The Thirty Meter Telescope (TMT) is one of the most contested astronomy projects in history.
Since its initial proposal, the project has faced almost two decades of legal challenges. Although the telescope’s construction permits were finally approved in 2018, and construction began in the summer of last year, the project is not entirely out of the water yet. Protestors have not stopped their fight, consistently coming onto the project grounds to disrupt the construction and often finding success in their endeavors.
Many Native Hawaiians object to the telescope because of its location. TMT is being constructed on Mauna Kea, a mountain sacred in Hawaiian culture–where they sky god Wakea met with the earth goddess Papa Hanau Moku, leading to the creation of the islands. They have already experienced much unwanted destruction of the mountain from previous telescopes that have been constructed there, do not want to see it damaged any more, and do not trust promises that TMT will be the last one built.
As of last summer, there was no end in sight to the protests, and it seemed as though a significant number of Native Hawaiians–particularly the elders–would refuse to give in to the construction. It’s conceivable that if nothing could be done to convince the local community of the value of the telescope and the fight were to go on for too long, the TMT project might be forced to relocate to its alternative backup site in Spain.
In a sudden shift, however, the current COVID-19 pandemic might provide the perfect opportunity for the project to succeed.
One reason for this is that protests are now dangerous to public health, violating social distancing rules put in place. Protestors, many of whom are native elders, may choose to prioritize their health and safety over fighting the construction of the telescope and it could progress much further. There is already some evidence that this is happening.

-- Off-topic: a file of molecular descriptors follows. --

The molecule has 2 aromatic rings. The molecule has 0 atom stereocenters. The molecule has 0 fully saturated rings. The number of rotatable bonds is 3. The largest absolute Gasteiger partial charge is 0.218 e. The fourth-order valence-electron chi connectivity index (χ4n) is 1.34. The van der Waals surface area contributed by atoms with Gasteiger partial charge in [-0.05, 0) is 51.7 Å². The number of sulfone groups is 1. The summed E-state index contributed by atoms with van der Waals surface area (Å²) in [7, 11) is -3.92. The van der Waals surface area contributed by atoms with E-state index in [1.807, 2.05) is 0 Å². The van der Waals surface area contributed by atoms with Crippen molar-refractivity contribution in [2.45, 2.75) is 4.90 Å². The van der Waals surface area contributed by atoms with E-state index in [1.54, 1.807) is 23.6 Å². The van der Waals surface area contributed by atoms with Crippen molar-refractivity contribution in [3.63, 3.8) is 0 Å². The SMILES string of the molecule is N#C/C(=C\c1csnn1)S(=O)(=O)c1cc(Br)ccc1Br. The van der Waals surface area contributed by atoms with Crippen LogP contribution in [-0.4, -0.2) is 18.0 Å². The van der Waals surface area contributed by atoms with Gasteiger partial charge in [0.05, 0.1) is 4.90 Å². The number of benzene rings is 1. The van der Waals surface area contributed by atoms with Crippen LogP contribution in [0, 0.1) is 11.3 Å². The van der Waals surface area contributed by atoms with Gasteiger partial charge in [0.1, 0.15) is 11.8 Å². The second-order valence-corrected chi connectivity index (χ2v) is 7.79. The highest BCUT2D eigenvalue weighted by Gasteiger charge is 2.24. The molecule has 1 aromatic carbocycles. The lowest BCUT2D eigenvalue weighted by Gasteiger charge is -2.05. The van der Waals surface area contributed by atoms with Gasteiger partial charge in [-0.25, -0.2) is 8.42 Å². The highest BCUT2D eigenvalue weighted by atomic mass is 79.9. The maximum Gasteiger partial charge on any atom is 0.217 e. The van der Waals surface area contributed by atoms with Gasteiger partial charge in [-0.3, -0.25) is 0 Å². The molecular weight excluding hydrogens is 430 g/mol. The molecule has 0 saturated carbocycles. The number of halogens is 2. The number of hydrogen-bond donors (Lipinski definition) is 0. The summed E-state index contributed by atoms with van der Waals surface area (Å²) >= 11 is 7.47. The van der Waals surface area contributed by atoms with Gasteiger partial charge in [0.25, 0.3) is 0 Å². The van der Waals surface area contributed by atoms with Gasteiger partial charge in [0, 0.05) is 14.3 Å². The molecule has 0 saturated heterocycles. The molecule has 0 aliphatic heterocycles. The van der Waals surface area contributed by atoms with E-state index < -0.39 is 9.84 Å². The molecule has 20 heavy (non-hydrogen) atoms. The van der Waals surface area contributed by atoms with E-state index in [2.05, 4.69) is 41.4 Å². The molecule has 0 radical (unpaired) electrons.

Another reason the telescope’s future might shift significantly is that many more natives could be swayed to support it. COVID-19 is creating a huge economic crisis, with record unemployment–increasing every day–and countless business shutdowns. Hawaii, which relies significantly on tourism for its income, is also being hit hard due to drastic reductions in travel. TMT may become much more desirable as Hawaiians realize its potential impact on the state’s economy. TMT is projected to add 140 permanent jobs, 300 multi-year construction jobs, and $26 million a year into the economy once operational. Additionally, the project will give significant financial support for STEM education and academic outreach programs.
Just as how it happened at Kitt Peak, this economic promise during hard times may be just what the project needs to achieve final approval. Natives may have no choice but to abandon their cause and accept the construction.
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